This research resulted in the characterization of 71 known miRNAs across 47 conserved families in lily. Most miRNA families identified in lily have also been found in other model plants. For example, the sequence of lre-miR166 family had a perfect match with miR166 in other species, such as Glycine max, Populus trichocarpa and Oryza sativa (Figure 2). This implies that the miRNAs are well-developed in both monocotyledons and dicotyledons, and might play the similar roles in their growth and development. Moreover, some miRNAs, that had been identified in just a few species, even in only one other species, were found in L. regale. For example, miR5059 and miR6300, which have to date only been registered in Brachypodium distachyum (Schreiber et al., 2011) and Glycine max (Turner et al., 2011), also appeared in lily. Furthermore, 24 novel miRNAs with low abundance were discovered in Lilium, and these miRNAs with limited expression might be specifically involved in the response to B. elliptica in lily.

Characteristics of B. elliptica-Responsive miRNAs in Lily

Solexa sequencing not only provides the foundation for identifying known and novel miRNAs, but is also a way of estimating the expression profiles of miRNA (Wang et al., 2009). Here, via high-throughput sequencing, we found that 24 known and 7 novel miRNAs were significantly responsive to B. elliptica infection compared with their levels in the uninfected control. Among the differentially expressed miRNAs, the majority were downregulated under diseases stress, which is in accordance with findings in other species suffering biotic stress (Luo et al., 2015; Wang and Luan, 2015). For instance, including miR164, miR166, and miR168, the expression of these miRNAs were induced under Verticillium longisporum infection in Brassica napus (Shen et al., 2014), which were exhibit the same expression pattern in lily under B. elliptica-infection. Moreover, other miRNAs could be specifically regulated by B. elliptica, mainly Lilium-specific ones, including miR5059, miR5139, miR6300, and novel miRNAs, which have rarely been reported in other species. On the other hand, several previously reported disease-responsive miRNAs, such as miR394 in tomato (Jin et al., 2012; Jin and Wu, 2015), were not detected in the current study, which suggested that these miRNAs might be species-specific and that their expression was not specifically altered in lily, or perhaps these miRNAs did not exhibit altered expression during the duration of the study.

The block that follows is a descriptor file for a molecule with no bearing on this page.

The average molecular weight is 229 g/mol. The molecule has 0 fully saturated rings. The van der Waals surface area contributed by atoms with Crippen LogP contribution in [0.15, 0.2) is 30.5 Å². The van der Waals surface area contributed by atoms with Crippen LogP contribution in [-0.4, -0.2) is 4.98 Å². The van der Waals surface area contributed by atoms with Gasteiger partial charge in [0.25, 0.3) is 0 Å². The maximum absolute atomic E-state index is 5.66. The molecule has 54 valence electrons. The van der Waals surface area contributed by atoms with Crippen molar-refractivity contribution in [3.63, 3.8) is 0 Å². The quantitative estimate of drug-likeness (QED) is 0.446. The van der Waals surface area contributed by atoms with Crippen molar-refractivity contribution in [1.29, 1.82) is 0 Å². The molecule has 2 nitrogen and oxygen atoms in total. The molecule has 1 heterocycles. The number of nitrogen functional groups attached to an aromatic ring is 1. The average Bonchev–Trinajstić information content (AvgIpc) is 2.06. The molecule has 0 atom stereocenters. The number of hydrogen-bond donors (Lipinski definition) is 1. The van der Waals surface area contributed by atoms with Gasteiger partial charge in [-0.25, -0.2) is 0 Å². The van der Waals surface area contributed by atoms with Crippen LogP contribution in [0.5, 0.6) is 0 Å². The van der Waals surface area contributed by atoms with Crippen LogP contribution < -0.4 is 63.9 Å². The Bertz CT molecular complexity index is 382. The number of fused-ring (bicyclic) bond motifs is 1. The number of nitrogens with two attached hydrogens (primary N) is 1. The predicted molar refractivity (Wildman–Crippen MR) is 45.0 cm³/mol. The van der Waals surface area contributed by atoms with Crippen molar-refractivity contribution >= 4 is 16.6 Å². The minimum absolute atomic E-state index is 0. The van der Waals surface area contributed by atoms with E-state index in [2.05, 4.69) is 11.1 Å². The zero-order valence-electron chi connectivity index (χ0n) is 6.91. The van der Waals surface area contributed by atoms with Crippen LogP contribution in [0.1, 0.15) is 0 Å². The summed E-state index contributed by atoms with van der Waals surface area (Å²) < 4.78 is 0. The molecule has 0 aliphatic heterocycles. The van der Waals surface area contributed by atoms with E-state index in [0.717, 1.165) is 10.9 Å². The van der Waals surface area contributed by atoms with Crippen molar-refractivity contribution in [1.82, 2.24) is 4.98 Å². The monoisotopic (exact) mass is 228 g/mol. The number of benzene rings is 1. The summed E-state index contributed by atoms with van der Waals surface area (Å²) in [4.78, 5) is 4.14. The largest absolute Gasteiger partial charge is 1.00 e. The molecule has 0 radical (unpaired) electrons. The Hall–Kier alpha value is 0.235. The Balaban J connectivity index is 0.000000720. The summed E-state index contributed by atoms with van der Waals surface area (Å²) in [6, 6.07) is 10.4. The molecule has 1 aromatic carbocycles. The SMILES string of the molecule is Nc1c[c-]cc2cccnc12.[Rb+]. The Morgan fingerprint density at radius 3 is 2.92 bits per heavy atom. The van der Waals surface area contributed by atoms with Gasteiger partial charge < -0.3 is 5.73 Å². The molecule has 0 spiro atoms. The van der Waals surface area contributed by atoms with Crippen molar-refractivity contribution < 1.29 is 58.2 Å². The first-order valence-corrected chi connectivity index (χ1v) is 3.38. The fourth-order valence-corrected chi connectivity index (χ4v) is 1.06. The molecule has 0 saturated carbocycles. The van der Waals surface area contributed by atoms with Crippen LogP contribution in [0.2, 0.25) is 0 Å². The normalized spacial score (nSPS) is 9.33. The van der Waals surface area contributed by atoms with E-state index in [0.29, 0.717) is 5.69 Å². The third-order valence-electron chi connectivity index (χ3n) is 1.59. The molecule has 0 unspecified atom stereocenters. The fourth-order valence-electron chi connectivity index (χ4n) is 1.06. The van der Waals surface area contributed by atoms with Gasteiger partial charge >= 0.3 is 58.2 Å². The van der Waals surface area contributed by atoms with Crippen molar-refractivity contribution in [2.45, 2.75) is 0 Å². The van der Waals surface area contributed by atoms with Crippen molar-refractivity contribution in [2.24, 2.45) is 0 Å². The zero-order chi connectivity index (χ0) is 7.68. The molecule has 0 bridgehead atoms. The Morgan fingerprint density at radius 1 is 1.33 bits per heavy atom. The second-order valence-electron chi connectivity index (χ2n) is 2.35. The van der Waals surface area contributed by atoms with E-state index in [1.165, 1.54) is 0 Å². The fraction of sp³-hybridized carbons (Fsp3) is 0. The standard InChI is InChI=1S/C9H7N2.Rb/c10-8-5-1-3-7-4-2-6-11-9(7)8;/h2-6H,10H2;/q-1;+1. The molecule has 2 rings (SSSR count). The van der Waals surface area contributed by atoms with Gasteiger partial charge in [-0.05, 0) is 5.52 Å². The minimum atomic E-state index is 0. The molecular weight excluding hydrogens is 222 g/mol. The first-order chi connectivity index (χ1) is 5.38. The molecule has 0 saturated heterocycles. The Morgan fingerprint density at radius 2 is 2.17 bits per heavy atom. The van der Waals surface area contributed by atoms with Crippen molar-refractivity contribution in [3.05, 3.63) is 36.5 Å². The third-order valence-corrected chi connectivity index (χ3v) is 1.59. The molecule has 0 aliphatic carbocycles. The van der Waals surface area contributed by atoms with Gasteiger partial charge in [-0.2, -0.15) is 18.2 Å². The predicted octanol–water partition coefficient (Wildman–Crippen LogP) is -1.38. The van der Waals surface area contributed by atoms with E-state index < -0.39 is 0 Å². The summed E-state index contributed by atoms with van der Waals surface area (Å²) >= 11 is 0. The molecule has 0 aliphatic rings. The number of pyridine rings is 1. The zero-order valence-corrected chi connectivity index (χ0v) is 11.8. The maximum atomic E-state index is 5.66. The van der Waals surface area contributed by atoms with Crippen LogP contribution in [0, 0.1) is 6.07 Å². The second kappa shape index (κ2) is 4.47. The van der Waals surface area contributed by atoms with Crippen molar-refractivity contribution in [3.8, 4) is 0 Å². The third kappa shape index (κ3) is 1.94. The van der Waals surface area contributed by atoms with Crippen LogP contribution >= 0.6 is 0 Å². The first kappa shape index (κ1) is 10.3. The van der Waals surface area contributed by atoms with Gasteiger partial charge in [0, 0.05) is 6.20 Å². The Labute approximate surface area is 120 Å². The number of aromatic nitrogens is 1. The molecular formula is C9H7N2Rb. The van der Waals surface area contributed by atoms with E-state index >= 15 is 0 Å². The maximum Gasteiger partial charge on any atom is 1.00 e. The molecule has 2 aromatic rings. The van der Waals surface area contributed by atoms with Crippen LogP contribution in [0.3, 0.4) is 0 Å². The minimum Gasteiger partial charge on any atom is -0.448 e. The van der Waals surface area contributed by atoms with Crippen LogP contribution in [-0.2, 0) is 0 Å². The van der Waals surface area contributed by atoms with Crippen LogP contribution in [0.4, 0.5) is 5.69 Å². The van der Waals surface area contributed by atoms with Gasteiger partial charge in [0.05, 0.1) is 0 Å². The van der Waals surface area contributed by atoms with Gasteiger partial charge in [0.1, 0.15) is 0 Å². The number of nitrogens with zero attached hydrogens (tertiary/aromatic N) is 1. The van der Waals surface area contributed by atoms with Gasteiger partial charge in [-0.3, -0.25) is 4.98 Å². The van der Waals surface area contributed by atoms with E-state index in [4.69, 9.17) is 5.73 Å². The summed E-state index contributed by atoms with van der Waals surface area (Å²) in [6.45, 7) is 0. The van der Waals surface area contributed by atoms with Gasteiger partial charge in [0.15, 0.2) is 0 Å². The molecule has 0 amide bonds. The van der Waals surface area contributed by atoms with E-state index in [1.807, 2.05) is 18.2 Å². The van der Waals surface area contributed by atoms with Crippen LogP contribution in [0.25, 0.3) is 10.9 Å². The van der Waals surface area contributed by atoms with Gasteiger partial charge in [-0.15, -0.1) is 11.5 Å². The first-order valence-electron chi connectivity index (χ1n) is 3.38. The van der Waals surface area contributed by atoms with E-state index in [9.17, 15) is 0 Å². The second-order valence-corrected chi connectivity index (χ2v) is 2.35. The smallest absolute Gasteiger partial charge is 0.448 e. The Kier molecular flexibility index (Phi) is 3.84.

In order to further investigate the roles of miRNAs in response to B. elliptica, L. regale, and “Tresor” with different levels of resistance to this pathogen were processed for qRT-PCR. It was observed that the higher levels of pathogen-induced expression in resistant plants compared with the pathogen infected susceptible plants, suggesting overexpression of miRNAs might enhance the resistance to B. elliptica. For example, miR319 was upregulated eight times higher at 6 h in the resistant L. regale than in the susceptible “Tresor.” Previous reports revealed that miR319 was involved in plant responses to drought, salinity, and biotic stresses (Glazov et al., 2008; Naqvi et al., 2010; Jin and Wu, 2015). The different expression level of miR319 between the resistant and susceptible lily suggested that this miRNA might be responsive to B. elliptica. Furthermore, miR166 and miR171a were detected to show different expression trend after inoculation between the B. elliptica-resistant L. regale and the B. elliptica-susceptible “Tresor.” It has been reported that miR171 was regulated leaf formations and development (Long et al., 2010). In tomato, miR171a was also detected to be downregulated in response to B. cinerea through microarray analysis (Jin et al., 2012). The expression level of miR171 was low possibly due to stress from B. elliptica infection to leaves. These results implied that the expression of miRNAs was significantly different because of the plant adaptation and the resistance to B. elliptica. However, there is still a need for further studies involving deep profiling of the differential expression patterns and to confirm the precise regulatory roles of these B. elliptica-responsive miRNAs in lily.